People aren’t likely to spend large sums of money for a product of dubious, questionable value. Though I still believe, for several significant reasons, that a mainline Adventist education is preferable for our youth to a non-Adventist one, the case for our schools becomes increasingly difficult to argue with the accelerating compromise on many campuses of distinctive Adventist doctrinal and moral standards.
So long as discussions about decreased attendance at denominational schools ignore this glaring reality, any proposed solutions to the problem will land wide of the mark.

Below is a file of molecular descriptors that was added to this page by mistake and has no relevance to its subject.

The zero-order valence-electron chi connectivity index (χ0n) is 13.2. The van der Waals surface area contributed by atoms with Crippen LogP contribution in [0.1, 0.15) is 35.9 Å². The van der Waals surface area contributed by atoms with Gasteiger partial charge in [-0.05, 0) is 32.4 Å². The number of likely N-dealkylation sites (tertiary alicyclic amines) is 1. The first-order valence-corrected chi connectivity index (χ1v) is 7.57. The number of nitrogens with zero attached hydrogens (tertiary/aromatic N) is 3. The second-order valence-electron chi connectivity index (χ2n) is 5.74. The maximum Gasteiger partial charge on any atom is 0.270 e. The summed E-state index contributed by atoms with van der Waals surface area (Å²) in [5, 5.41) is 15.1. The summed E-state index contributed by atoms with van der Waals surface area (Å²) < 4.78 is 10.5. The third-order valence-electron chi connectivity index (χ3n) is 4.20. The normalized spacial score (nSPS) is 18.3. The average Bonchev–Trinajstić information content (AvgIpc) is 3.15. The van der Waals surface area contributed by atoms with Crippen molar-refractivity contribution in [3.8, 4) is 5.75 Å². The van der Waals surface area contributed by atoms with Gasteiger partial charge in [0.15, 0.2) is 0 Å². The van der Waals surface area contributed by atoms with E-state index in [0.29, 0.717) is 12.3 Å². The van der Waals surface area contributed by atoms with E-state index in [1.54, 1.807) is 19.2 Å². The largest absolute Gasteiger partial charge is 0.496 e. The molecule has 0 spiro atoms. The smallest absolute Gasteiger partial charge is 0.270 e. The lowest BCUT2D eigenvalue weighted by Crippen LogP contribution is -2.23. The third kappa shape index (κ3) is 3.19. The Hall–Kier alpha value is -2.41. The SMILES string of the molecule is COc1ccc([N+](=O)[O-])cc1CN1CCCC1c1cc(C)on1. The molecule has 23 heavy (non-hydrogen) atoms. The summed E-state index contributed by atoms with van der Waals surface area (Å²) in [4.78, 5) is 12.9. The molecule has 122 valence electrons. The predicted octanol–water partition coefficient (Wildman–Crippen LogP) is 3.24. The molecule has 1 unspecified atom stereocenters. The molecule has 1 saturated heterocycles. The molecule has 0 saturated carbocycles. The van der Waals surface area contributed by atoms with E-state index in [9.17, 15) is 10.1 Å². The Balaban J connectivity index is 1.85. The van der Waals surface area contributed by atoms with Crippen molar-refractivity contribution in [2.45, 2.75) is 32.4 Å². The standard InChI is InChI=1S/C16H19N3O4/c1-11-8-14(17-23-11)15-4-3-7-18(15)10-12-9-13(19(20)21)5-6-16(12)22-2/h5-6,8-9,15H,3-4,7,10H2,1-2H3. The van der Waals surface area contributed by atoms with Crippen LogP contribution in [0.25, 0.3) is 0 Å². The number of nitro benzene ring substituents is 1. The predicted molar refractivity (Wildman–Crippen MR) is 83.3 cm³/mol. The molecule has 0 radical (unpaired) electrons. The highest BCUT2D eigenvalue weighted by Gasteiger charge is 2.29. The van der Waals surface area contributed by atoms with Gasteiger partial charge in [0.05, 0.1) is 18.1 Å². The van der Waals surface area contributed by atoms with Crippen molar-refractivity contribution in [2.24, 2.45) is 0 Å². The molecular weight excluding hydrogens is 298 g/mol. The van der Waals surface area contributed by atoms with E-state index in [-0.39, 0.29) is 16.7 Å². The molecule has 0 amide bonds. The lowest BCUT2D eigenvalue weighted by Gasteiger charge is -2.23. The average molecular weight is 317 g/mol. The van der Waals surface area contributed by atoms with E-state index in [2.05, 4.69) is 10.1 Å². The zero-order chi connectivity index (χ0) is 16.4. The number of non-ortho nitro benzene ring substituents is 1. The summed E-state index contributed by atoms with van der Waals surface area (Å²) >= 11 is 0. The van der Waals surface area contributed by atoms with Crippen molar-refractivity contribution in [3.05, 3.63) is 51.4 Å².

Many participants in the forum here described complained of limited involvement in church life and government on the part of youth and young adults. Yet again, the issue of a cause worth identifying with and living for was largely missed, due to the discussion’s lack of focus on the need for a transcendent standard of right and wrong and the relevance of the church’s distinctive doctrinal, spiritual, and moral witness to our contemporary world. Those present at the discussion in question seemed entirely unaware of such forces among contemporary Adventist young people as the GYC movement, whose adherence to the church’s Bible-based distinctive message continues to draw thousands to its annual gatherings and generate massive involvement by the young in Adventist life and mission.